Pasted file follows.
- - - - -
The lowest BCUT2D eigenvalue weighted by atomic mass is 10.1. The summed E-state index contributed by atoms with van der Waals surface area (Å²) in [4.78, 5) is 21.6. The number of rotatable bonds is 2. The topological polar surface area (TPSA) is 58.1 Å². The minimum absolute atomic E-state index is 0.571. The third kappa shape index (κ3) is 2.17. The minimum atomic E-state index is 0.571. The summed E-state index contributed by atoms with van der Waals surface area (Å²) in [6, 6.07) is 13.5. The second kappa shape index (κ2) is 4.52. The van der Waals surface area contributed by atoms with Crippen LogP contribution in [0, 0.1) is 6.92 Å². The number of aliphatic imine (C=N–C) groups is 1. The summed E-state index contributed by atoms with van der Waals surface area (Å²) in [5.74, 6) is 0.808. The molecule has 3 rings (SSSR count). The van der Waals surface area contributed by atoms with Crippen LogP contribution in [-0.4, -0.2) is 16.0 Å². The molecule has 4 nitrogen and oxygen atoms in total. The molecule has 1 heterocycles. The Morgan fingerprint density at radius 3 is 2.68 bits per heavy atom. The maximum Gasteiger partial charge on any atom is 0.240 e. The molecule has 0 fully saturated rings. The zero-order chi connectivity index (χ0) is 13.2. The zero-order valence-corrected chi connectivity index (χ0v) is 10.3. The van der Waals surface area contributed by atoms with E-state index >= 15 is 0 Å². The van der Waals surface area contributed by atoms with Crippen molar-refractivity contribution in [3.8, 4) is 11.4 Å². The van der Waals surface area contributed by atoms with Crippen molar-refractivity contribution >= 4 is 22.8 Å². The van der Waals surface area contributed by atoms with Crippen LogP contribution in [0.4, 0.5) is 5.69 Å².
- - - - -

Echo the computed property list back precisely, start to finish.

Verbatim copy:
The lowest BCUT2D eigenvalue weighted by atomic mass is 10.1. The summed E-state index contributed by atoms with van der Waals surface area (Å²) in [4.78, 5) is 21.6. The number of rotatable bonds is 2. The topological polar surface area (TPSA) is 58.1 Å². The minimum absolute atomic E-state index is 0.571. The third kappa shape index (κ3) is 2.17. The minimum atomic E-state index is 0.571. The summed E-state index contributed by atoms with van der Waals surface area (Å²) in [6, 6.07) is 13.5. The second kappa shape index (κ2) is 4.52. The van der Waals surface area contributed by atoms with Crippen LogP contribution in [0, 0.1) is 6.92 Å². The number of aliphatic imine (C=N–C) groups is 1. The summed E-state index contributed by atoms with van der Waals surface area (Å²) in [5.74, 6) is 0.808. The molecule has 3 rings (SSSR count). The van der Waals surface area contributed by atoms with Crippen LogP contribution in [-0.4, -0.2) is 16.0 Å². The molecule has 4 nitrogen and oxygen atoms in total. The molecule has 1 heterocycles. The Morgan fingerprint density at radius 3 is 2.68 bits per heavy atom. The maximum Gasteiger partial charge on any atom is 0.240 e. The molecule has 0 fully saturated rings. The zero-order chi connectivity index (χ0) is 13.2. The zero-order valence-corrected chi connectivity index (χ0v) is 10.3. The van der Waals surface area contributed by atoms with E-state index >= 15 is 0 Å². The van der Waals surface area contributed by atoms with Crippen molar-refractivity contribution in [3.8, 4) is 11.4 Å². The van der Waals surface area contributed by atoms with Crippen molar-refractivity contribution >= 4 is 22.8 Å². The van der Waals surface area contributed by atoms with Crippen LogP contribution in [0.4, 0.5) is 5.69 Å².